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I'm finding difficulties choosing an adequate processor solution for my application from my null experience with DSP:

  • 8ch 24-bit @11025Hz I2S TDM Input
  • Beamforming + ASNR
  • MSS Multi-source selection
  • DRC Dynamic Range Compession
  • Frequency domain analysis (Real FFT)
  • 5 seconds STFT
  • Peak Finding
  • Comparison algorithms
  • Connectivity (Bluetooth @ Low Transfer Rate, just notifications)

Application parameters

I'm considering both a design which includes a Host MCU or just the DSP.

So far I'm looking at SigmaDSP processors:

  • Pros: Provided I2S TDM interface, arithmetic blog for beamforming, cost
  • Cons: Buggy and limmited Graphical Programming Interface (no c programming), only Radix-2 Complex FFT and 50% overlap analysis window are available, lack of documentation for sending a signal via SPI to Host Controller

I'm also considering SHARC processors, which I find overkill for my application (no codecs, no output, single input port, etc.):

  • Pros: C programming flexibility, no need of Host Controller, provided I2S TDM interface
  • Cons: Lack of experience with DSP programming, cost of processor, development kits, emulators and software

My questions are:

  1. How to determine required system sources (memory, clock frequency, etc)?
  2. Any guidance/recommendations/other families/brands I should look?

Hardware I'm using...
2x Mic Array: https://www.notwired.co/ProductDetail/NWAUDICS52000-NotWired-CO/605574/?ProdId=605574&
I2S TDM to USB: https://www.minidsp.com/products/usb-audio-interface/usbstreamer

Thank you so much, Pedro

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closed as off-topic by ThreePhaseEel, PeterJ, laptop2d, Daniel Grillo, Sparky256 Dec 22 '17 at 3:09

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  • \$\begingroup\$ Hi Pedro, your original title was "what to buy", and that's off-topic. However, your question is a totally different one: "What specs are relevant", and that is a very good and on-topic question, so I changed the title of your question! \$\endgroup\$ – Marcus Müller Dec 16 '17 at 14:47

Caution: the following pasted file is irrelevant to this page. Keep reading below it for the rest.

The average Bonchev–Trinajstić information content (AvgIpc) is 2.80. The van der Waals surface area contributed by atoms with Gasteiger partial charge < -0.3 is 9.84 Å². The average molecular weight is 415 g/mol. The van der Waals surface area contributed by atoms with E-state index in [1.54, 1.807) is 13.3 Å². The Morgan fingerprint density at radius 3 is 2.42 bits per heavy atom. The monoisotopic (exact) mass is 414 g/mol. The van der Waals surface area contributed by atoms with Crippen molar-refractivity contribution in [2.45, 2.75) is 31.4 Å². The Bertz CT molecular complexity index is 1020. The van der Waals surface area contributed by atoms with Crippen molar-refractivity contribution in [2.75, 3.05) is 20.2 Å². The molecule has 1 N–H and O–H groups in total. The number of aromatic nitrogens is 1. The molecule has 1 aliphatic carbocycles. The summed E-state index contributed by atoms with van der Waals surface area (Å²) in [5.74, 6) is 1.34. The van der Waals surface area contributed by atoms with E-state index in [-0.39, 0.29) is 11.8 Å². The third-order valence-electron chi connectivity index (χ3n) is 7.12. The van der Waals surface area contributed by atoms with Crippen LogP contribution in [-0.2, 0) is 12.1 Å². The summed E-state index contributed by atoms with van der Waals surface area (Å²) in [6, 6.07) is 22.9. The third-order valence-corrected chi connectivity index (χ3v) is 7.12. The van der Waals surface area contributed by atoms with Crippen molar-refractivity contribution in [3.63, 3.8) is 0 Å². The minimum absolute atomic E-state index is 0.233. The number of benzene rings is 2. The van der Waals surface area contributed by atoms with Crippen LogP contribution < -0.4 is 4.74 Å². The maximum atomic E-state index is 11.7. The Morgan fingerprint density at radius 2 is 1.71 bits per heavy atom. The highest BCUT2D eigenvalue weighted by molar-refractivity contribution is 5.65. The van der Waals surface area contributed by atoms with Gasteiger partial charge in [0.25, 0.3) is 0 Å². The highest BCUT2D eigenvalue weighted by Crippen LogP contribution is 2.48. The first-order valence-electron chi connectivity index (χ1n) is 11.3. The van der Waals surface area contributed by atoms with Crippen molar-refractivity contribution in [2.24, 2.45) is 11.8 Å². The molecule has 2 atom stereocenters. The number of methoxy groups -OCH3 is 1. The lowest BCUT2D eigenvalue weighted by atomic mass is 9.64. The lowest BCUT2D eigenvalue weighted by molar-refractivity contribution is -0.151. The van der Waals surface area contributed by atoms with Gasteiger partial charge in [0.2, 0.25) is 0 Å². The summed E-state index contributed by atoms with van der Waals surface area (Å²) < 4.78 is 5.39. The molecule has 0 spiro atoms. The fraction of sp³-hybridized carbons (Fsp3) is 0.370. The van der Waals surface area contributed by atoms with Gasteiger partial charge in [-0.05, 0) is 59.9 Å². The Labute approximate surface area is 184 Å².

• \$\begingroup\$ However, it's not really clear what your sampling rates, algorithmic complexities etc are. From what you say , it sounds like you're dealing with audio sample rates (I2S input) and a rather benign amount of overall data(bluetooth), and don't have significant latency restriction at all (bluetooth). So, I'm not even sure I'd recommend a DSP at all – just use a bog-normale PC or raspberry pi or anything, somehow connect your I2S sensors, and write as much C on a proper operating system as you want. \$\endgroup\$ – Marcus Müller Dec 16 '17 at 14:50
  • \$\begingroup\$ Hi Marcus, thank you for the change on the title. I've added more detailed specifications on my application. Microphone Array Board uses I2S TDM format, which is not provided on most MCUs or single-board computers such as raspberry pi. Custom drivers could be developed but this is obviously not an option (high development cost). I do need a DSP. \$\endgroup\$ – Pedro Martinez Lopez Dec 16 '17 at 15:04
  • \$\begingroup\$ hm, I don't know, I2S is really pretty common. But you might be right, the additional lane with channel information might not be available on just any single-board computer. I'd probably just go and get a cheap FPGA (Ice40), and design a quick TDM-to-SPI converter. Note that TDM is not really a standard! So, be very sure that your source can talk to your processor, really. \$\endgroup\$ – Marcus Müller Dec 16 '17 at 15:11
  • \$\begingroup\$ (other than that, if the TDM standard used is really just I2S where consecutive frames just mean different channels, well, use bog-normal I2S hardware, and many single-board computers do have I2S, and pick these channels apart in software) \$\endgroup\$ – Marcus Müller Dec 16 '17 at 15:13
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There are no magic formulas. However, for a very rough start, find the number of multiply-accumulates (MACs) you need to do per second. That gives you a lower bound on instruction speed.

To do that, you need to first decide on some parameters:

  1. The sample rate of each signal.

  2. The number of signals you will apply convolutions to.

  3. The width of each convolution in samples.

The total MACs per second is the product of all these. Figure any competent DSP can do a MAC every cycle once it gets going on a convolution. Of course there will be extra cycles to start and end each convolution, control overhead, communicating with elsewhere, etc. You might, for example, start out by reserving 25% of the processor cycles to other than MACs.

Often these processors come in a family of related devices. One strategy is to prototype with the biggest bestest, then scale down to just what you find you actually need in the production version. The extra headroom also allows you to do what-if tests in the prototype, add code that might aid in debugging or verification, etc. It can be very useful to have significant extra headroom in the first prototype.

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  • \$\begingroup\$ Thank you for your asnwer @Olin Lathrop, specially for the strategy recommendation, which shows experience in the topic. I'll probably use ADZS-SC584-EZLITE which is applicable to multiple parts as you described. I'm still concerned though about community support on a relatively new 5th generation of SHARC processors. Also, CCES Embedded Studio is not free, which will be a constrain after the 1-year license. Finally I need to check whether if a TDM compatible serial port is available in the board, since many times ports are already used for other ADC/DAC codecs. \$\endgroup\$ – Pedro Martinez Lopez Dec 17 '17 at 19:26

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